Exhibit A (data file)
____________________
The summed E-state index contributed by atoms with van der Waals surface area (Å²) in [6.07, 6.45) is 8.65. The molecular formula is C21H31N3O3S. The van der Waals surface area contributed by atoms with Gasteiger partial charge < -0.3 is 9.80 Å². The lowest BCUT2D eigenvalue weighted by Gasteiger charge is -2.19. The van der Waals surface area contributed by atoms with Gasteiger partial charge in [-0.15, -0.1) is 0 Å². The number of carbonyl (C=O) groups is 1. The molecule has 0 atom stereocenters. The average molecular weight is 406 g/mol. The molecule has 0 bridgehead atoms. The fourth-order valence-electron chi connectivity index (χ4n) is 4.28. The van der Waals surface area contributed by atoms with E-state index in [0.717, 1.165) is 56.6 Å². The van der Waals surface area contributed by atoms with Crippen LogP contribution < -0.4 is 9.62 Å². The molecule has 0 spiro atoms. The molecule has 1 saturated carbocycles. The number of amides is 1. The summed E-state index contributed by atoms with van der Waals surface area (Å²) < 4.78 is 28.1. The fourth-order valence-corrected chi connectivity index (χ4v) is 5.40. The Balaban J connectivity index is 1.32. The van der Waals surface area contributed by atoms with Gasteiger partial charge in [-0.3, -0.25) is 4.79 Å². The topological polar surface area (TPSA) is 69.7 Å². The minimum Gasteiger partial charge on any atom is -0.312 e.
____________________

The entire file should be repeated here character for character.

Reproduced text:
The summed E-state index contributed by atoms with van der Waals surface area (Å²) in [6.07, 6.45) is 8.65. The molecular formula is C21H31N3O3S. The van der Waals surface area contributed by atoms with Gasteiger partial charge < -0.3 is 9.80 Å². The lowest BCUT2D eigenvalue weighted by Gasteiger charge is -2.19. The van der Waals surface area contributed by atoms with Gasteiger partial charge in [-0.15, -0.1) is 0 Å². The number of carbonyl (C=O) groups is 1. The molecule has 0 atom stereocenters. The average molecular weight is 406 g/mol. The molecule has 0 bridgehead atoms. The fourth-order valence-electron chi connectivity index (χ4n) is 4.28. The van der Waals surface area contributed by atoms with E-state index in [0.717, 1.165) is 56.6 Å². The van der Waals surface area contributed by atoms with Crippen LogP contribution < -0.4 is 9.62 Å². The molecule has 0 spiro atoms. The molecule has 1 saturated carbocycles. The number of amides is 1. The summed E-state index contributed by atoms with van der Waals surface area (Å²) < 4.78 is 28.1. The fourth-order valence-corrected chi connectivity index (χ4v) is 5.40. The Balaban J connectivity index is 1.32. The van der Waals surface area contributed by atoms with Gasteiger partial charge in [-0.3, -0.25) is 4.79 Å². The topological polar surface area (TPSA) is 69.7 Å². The minimum Gasteiger partial charge on any atom is -0.312 e.